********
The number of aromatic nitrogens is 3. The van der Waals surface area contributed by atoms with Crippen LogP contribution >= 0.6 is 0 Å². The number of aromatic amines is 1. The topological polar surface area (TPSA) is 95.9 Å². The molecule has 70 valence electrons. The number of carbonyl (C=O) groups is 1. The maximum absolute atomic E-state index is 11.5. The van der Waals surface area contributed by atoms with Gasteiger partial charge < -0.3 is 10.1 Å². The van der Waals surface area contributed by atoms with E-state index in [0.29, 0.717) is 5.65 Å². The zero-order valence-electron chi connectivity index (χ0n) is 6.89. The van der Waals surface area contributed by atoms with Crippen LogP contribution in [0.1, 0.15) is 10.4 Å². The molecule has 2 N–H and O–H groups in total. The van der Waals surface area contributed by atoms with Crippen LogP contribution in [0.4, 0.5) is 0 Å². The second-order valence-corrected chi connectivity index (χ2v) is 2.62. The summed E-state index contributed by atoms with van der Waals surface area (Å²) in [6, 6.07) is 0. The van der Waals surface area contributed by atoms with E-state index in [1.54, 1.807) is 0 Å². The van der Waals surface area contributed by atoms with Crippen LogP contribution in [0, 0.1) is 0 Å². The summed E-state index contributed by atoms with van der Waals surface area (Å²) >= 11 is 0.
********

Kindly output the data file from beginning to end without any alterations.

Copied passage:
The number of aromatic nitrogens is 3. The van der Waals surface area contributed by atoms with Crippen LogP contribution >= 0.6 is 0 Å². The number of aromatic amines is 1. The topological polar surface area (TPSA) is 95.9 Å². The molecule has 70 valence electrons. The number of carbonyl (C=O) groups is 1. The maximum absolute atomic E-state index is 11.5. The van der Waals surface area contributed by atoms with Gasteiger partial charge < -0.3 is 10.1 Å². The van der Waals surface area contributed by atoms with E-state index in [0.29, 0.717) is 5.65 Å². The zero-order valence-electron chi connectivity index (χ0n) is 6.89. The van der Waals surface area contributed by atoms with Crippen LogP contribution in [0.1, 0.15) is 10.4 Å². The molecule has 2 N–H and O–H groups in total. The van der Waals surface area contributed by atoms with Crippen LogP contribution in [0.4, 0.5) is 0 Å². The second-order valence-corrected chi connectivity index (χ2v) is 2.62. The summed E-state index contributed by atoms with van der Waals surface area (Å²) in [6, 6.07) is 0. The van der Waals surface area contributed by atoms with E-state index in [1.54, 1.807) is 0 Å². The van der Waals surface area contributed by atoms with Crippen LogP contribution in [0, 0.1) is 0 Å². The summed E-state index contributed by atoms with van der Waals surface area (Å²) >= 11 is 0.